Pilots training doctors
In the airline sector, Human Factors training is a matter of course. Now, Lufthansa Aviation Training is also providing help in hospitals in order to reduce human error
Every third death in a hospital can be traced back to human error. This is the shocking result of a US-American study. Only heart and respiratory diseases are more frequently the cause of patient death. The trade association (BG) accident and emergency clinics have recognized the problem and are now launching a collaboration with Lufthansa Aviation Training (LAT). 1,000 medical staff will learn social competencies from pilots over the next three years. In two-day courses, doctors and nurses will practice how to avoid mistakes made through poor communication, using example videos, role pay and in discussions.
But why are pilots taking over the training for medical staff? Both professions work in hierarchies and have to make decisions in highly complex situations. “The difference,” says LAT project manager Martin Egerth, “is that pilots are prepared for the day that hopefully will never occur, and the doctor experiences this every day.” And despite this, the airline sector is further along: “In aviation, we already recognized in the 1990s, that we need these social competencies and that these are just as important as technical and procedural skills,” says Martin Egerth. There have been several cases in which communication errors led to catastrophes. For example, in 1989, when an aircraft in Dryden in Canada took off with frozen wings and crashed shortly afterwards. 24 people died in the crash. A flight attendant had noticed the ice before take-off, but had not reported it to the pilot.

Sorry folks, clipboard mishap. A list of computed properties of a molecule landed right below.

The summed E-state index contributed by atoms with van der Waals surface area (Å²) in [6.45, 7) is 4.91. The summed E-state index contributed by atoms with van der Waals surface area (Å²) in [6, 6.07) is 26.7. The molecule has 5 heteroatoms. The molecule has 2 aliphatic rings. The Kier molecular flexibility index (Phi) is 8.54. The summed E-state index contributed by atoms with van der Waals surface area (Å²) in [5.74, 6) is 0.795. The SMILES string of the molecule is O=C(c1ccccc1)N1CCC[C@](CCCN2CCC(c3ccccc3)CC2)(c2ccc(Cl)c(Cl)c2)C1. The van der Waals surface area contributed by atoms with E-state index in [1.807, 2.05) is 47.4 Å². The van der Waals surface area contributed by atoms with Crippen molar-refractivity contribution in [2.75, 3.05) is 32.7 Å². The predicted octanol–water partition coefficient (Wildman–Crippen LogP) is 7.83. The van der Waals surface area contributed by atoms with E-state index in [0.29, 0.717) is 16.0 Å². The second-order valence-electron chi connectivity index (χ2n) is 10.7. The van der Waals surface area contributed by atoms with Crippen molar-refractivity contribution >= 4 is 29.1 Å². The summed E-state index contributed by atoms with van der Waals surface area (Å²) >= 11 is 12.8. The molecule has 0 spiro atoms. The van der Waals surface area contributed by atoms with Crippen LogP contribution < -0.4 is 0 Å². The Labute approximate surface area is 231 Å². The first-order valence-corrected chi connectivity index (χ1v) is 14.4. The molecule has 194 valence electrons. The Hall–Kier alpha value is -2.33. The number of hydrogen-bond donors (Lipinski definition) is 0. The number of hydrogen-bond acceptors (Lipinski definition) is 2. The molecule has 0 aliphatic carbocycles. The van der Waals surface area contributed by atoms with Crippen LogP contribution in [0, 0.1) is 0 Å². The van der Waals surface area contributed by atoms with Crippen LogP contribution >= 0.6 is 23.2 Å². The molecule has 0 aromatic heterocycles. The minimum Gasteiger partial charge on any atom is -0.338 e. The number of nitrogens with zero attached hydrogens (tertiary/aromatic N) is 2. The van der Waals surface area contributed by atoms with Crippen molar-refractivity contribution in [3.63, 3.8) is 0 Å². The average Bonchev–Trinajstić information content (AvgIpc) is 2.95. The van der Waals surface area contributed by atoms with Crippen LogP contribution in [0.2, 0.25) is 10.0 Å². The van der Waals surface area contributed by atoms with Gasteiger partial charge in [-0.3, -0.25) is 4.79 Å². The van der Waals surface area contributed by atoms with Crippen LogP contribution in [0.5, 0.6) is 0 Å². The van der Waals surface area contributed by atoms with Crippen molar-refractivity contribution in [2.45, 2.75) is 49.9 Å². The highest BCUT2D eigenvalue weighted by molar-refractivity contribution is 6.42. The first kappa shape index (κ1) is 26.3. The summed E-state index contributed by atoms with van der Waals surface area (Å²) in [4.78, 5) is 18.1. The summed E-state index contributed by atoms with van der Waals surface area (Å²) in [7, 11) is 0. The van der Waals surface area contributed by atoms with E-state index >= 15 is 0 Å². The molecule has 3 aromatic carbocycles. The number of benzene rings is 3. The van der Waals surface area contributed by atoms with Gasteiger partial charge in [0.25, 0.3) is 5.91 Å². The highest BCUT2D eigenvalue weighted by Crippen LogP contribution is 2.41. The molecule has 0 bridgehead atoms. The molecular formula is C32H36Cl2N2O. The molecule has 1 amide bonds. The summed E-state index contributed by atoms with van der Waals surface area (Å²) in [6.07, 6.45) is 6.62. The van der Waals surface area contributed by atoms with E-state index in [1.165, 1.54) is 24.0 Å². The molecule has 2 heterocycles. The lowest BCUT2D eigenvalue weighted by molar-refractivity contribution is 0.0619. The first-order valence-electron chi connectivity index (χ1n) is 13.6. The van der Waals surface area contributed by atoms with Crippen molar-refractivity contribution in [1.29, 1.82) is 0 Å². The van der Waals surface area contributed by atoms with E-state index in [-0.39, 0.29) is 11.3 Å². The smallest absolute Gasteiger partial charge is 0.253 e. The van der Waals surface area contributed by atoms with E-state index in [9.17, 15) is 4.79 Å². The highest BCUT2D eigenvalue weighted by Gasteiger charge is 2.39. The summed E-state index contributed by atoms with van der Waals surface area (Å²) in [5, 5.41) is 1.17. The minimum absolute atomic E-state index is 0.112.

There are also similar cases in medicine, says Reinhard Hoffmann, Medical Director of the Frankfurt Accident Clinic and General Secretary of the German Association of Orthopedics and Emergency Surgery. The association developed the training together with LAT. Hoffmann says that he once noticed during his time as an assistant physician of a renowned doctor, that this doctor was operating on the wrong patient. “But I was too scared to say anything.” Just like the flight attendant in Canada in 1989.
But this does not just revolve around deaths in medicine: 25 percent of patients in hospitals are involved in avoidable events. In 2016, civil aviation, by contrast, was as safe as never before. Time pressure, a lack of communication or wrong hierarchy thinking are considered the cause of human error. While interpersonal training is a legal requirement in aviation, medicine is still at the beginning of a development towards greater patient safety. And quite incidentally LAT is acquiring a whole new customer group. The BG clinics are investing a six-digit figure in the project. Further information is available at www.interpersonal-competence-training.com
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